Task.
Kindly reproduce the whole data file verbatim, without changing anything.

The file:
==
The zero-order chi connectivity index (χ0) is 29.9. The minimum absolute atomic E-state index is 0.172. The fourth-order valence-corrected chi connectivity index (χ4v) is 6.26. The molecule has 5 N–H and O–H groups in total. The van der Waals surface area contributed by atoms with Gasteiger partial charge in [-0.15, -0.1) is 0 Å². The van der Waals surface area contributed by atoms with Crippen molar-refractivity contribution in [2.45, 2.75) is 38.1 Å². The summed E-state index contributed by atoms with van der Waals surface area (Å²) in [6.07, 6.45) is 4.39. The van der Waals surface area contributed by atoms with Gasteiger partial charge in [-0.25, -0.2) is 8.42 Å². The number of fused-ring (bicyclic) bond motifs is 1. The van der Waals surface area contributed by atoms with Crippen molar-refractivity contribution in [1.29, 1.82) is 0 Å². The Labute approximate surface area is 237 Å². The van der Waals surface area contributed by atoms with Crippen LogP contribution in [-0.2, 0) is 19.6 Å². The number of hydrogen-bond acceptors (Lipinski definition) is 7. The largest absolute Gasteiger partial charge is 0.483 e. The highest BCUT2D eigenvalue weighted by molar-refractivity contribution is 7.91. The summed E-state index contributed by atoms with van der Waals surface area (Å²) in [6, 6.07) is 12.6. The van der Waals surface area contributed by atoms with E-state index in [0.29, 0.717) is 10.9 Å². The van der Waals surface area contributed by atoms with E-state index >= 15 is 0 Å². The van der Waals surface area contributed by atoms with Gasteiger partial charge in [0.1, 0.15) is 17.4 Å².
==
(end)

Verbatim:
The zero-order chi connectivity index (χ0) is 29.9. The minimum absolute atomic E-state index is 0.172. The fourth-order valence-corrected chi connectivity index (χ4v) is 6.26. The molecule has 5 N–H and O–H groups in total. The van der Waals surface area contributed by atoms with Gasteiger partial charge in [-0.15, -0.1) is 0 Å². The van der Waals surface area contributed by atoms with Crippen molar-refractivity contribution in [2.45, 2.75) is 38.1 Å². The summed E-state index contributed by atoms with van der Waals surface area (Å²) in [6.07, 6.45) is 4.39. The van der Waals surface area contributed by atoms with Gasteiger partial charge in [-0.25, -0.2) is 8.42 Å². The number of fused-ring (bicyclic) bond motifs is 1. The van der Waals surface area contributed by atoms with Crippen molar-refractivity contribution in [1.29, 1.82) is 0 Å². The Labute approximate surface area is 237 Å². The van der Waals surface area contributed by atoms with Crippen LogP contribution in [-0.2, 0) is 19.6 Å². The number of hydrogen-bond acceptors (Lipinski definition) is 7. The largest absolute Gasteiger partial charge is 0.483 e. The highest BCUT2D eigenvalue weighted by molar-refractivity contribution is 7.91. The summed E-state index contributed by atoms with van der Waals surface area (Å²) in [6, 6.07) is 12.6. The van der Waals surface area contributed by atoms with E-state index in [0.29, 0.717) is 10.9 Å². The van der Waals surface area contributed by atoms with E-state index >= 15 is 0 Å². The van der Waals surface area contributed by atoms with Gasteiger partial charge in [0.1, 0.15) is 17.4 Å².